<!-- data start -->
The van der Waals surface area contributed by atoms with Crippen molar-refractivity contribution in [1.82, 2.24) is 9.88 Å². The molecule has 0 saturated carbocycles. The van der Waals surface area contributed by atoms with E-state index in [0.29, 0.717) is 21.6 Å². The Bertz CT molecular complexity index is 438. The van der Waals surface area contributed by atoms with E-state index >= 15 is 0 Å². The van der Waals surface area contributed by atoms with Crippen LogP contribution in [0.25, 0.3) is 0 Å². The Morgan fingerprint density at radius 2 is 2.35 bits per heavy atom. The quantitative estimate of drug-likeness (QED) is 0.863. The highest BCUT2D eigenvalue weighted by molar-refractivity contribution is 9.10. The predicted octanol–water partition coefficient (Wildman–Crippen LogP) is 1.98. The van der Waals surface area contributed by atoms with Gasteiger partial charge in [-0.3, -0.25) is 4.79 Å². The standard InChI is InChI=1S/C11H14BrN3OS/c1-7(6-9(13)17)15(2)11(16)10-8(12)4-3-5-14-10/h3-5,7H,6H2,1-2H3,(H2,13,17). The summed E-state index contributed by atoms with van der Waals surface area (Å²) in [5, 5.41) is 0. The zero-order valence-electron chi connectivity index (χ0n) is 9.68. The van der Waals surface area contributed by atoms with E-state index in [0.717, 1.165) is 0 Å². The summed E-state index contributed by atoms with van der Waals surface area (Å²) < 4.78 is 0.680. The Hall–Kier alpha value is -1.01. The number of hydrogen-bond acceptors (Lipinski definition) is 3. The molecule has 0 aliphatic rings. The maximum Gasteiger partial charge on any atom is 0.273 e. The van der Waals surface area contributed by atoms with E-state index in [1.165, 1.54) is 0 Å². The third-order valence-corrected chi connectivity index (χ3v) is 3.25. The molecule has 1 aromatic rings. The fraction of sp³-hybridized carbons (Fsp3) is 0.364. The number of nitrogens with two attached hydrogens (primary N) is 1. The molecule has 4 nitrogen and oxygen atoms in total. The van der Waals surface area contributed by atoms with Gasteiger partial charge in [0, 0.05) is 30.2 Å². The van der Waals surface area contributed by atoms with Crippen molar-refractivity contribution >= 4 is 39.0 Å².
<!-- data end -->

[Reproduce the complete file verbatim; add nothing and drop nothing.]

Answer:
The van der Waals surface area contributed by atoms with Crippen molar-refractivity contribution in [1.82, 2.24) is 9.88 Å². The molecule has 0 saturated carbocycles. The van der Waals surface area contributed by atoms with E-state index in [0.29, 0.717) is 21.6 Å². The Bertz CT molecular complexity index is 438. The van der Waals surface area contributed by atoms with E-state index >= 15 is 0 Å². The van der Waals surface area contributed by atoms with Crippen LogP contribution in [0.25, 0.3) is 0 Å². The Morgan fingerprint density at radius 2 is 2.35 bits per heavy atom. The quantitative estimate of drug-likeness (QED) is 0.863. The highest BCUT2D eigenvalue weighted by molar-refractivity contribution is 9.10. The predicted octanol–water partition coefficient (Wildman–Crippen LogP) is 1.98. The van der Waals surface area contributed by atoms with Gasteiger partial charge in [-0.3, -0.25) is 4.79 Å². The standard InChI is InChI=1S/C11H14BrN3OS/c1-7(6-9(13)17)15(2)11(16)10-8(12)4-3-5-14-10/h3-5,7H,6H2,1-2H3,(H2,13,17). The summed E-state index contributed by atoms with van der Waals surface area (Å²) in [5, 5.41) is 0. The zero-order valence-electron chi connectivity index (χ0n) is 9.68. The van der Waals surface area contributed by atoms with E-state index in [0.717, 1.165) is 0 Å². The summed E-state index contributed by atoms with van der Waals surface area (Å²) < 4.78 is 0.680. The Hall–Kier alpha value is -1.01. The number of hydrogen-bond acceptors (Lipinski definition) is 3. The molecule has 0 aliphatic rings. The maximum Gasteiger partial charge on any atom is 0.273 e. The van der Waals surface area contributed by atoms with E-state index in [1.165, 1.54) is 0 Å². The third-order valence-corrected chi connectivity index (χ3v) is 3.25. The molecule has 1 aromatic rings. The fraction of sp³-hybridized carbons (Fsp3) is 0.364. The number of nitrogens with two attached hydrogens (primary N) is 1. The molecule has 4 nitrogen and oxygen atoms in total. The van der Waals surface area contributed by atoms with Gasteiger partial charge in [0, 0.05) is 30.2 Å². The van der Waals surface area contributed by atoms with Crippen molar-refractivity contribution >= 4 is 39.0 Å².